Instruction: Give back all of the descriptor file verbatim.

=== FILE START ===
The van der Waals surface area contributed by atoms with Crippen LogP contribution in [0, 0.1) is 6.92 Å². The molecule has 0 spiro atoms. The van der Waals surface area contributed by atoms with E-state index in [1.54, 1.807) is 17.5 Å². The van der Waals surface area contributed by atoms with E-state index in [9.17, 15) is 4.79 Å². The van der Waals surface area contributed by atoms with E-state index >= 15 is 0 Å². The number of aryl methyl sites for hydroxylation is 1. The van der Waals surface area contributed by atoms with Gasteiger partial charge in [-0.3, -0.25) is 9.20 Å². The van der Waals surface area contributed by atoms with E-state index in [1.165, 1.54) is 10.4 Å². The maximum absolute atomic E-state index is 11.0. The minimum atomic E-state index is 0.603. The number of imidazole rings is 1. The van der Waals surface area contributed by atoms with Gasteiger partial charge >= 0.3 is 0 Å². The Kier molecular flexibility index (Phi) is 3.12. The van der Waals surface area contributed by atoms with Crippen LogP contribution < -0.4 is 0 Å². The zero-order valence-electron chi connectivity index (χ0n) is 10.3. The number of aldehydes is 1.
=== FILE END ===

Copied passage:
The van der Waals surface area contributed by atoms with Crippen LogP contribution in [0, 0.1) is 6.92 Å². The molecule has 0 spiro atoms. The van der Waals surface area contributed by atoms with E-state index in [1.54, 1.807) is 17.5 Å². The van der Waals surface area contributed by atoms with E-state index in [9.17, 15) is 4.79 Å². The van der Waals surface area contributed by atoms with E-state index >= 15 is 0 Å². The number of aryl methyl sites for hydroxylation is 1. The van der Waals surface area contributed by atoms with Gasteiger partial charge in [-0.3, -0.25) is 9.20 Å². The van der Waals surface area contributed by atoms with E-state index in [1.165, 1.54) is 10.4 Å². The maximum absolute atomic E-state index is 11.0. The minimum atomic E-state index is 0.603. The number of imidazole rings is 1. The van der Waals surface area contributed by atoms with Gasteiger partial charge >= 0.3 is 0 Å². The Kier molecular flexibility index (Phi) is 3.12. The van der Waals surface area contributed by atoms with Crippen LogP contribution < -0.4 is 0 Å². The zero-order valence-electron chi connectivity index (χ0n) is 10.3. The number of aldehydes is 1.